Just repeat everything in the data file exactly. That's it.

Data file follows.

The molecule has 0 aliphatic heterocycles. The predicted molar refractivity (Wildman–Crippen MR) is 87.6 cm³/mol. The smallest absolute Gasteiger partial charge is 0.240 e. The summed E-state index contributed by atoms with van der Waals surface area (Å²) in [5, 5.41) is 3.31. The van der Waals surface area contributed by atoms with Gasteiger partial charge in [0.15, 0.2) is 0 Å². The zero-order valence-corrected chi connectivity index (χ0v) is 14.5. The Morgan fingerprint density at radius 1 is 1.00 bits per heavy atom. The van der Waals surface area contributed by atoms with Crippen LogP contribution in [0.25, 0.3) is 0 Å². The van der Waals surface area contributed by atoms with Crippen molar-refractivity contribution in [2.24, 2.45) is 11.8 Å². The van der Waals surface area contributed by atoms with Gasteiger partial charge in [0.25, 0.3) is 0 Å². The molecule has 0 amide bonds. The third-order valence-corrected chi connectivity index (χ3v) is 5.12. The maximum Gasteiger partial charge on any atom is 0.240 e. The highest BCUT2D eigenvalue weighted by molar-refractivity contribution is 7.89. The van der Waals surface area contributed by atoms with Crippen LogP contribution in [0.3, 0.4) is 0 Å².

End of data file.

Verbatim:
The molecule has 0 aliphatic heterocycles. The predicted molar refractivity (Wildman–Crippen MR) is 87.6 cm³/mol. The smallest absolute Gasteiger partial charge is 0.240 e. The summed E-state index contributed by atoms with van der Waals surface area (Å²) in [5, 5.41) is 3.31. The van der Waals surface area contributed by atoms with Gasteiger partial charge in [0.15, 0.2) is 0 Å². The zero-order valence-corrected chi connectivity index (χ0v) is 14.5. The Morgan fingerprint density at radius 1 is 1.00 bits per heavy atom. The van der Waals surface area contributed by atoms with Crippen LogP contribution in [0.25, 0.3) is 0 Å². The van der Waals surface area contributed by atoms with Crippen molar-refractivity contribution in [2.24, 2.45) is 11.8 Å². The van der Waals surface area contributed by atoms with Gasteiger partial charge in [0.25, 0.3) is 0 Å². The molecule has 0 amide bonds. The third-order valence-corrected chi connectivity index (χ3v) is 5.12. The maximum Gasteiger partial charge on any atom is 0.240 e. The highest BCUT2D eigenvalue weighted by molar-refractivity contribution is 7.89. The van der Waals surface area contributed by atoms with Crippen LogP contribution in [0.3, 0.4) is 0 Å².